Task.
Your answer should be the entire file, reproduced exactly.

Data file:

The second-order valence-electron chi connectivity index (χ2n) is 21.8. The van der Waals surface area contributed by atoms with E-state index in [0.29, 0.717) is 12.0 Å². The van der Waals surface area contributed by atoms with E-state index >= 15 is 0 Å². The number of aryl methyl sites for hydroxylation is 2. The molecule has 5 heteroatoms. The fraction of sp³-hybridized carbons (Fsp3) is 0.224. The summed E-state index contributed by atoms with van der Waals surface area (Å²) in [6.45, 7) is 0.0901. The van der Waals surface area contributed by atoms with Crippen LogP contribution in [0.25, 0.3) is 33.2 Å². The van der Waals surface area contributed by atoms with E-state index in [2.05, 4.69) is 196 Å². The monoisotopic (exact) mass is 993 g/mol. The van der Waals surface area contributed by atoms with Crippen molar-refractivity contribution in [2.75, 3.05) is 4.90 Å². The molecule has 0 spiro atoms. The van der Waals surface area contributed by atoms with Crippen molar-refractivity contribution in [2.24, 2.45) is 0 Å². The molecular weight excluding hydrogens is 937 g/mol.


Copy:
The second-order valence-electron chi connectivity index (χ2n) is 21.8. The van der Waals surface area contributed by atoms with E-state index in [0.29, 0.717) is 12.0 Å². The van der Waals surface area contributed by atoms with E-state index >= 15 is 0 Å². The number of aryl methyl sites for hydroxylation is 2. The molecule has 5 heteroatoms. The fraction of sp³-hybridized carbons (Fsp3) is 0.224. The summed E-state index contributed by atoms with van der Waals surface area (Å²) in [6.45, 7) is 0.0901. The van der Waals surface area contributed by atoms with Crippen LogP contribution in [0.25, 0.3) is 33.2 Å². The van der Waals surface area contributed by atoms with E-state index in [2.05, 4.69) is 196 Å². The monoisotopic (exact) mass is 993 g/mol. The van der Waals surface area contributed by atoms with Crippen molar-refractivity contribution in [2.75, 3.05) is 4.90 Å². The molecule has 0 spiro atoms. The van der Waals surface area contributed by atoms with Crippen molar-refractivity contribution in [2.24, 2.45) is 0 Å². The molecular weight excluding hydrogens is 937 g/mol.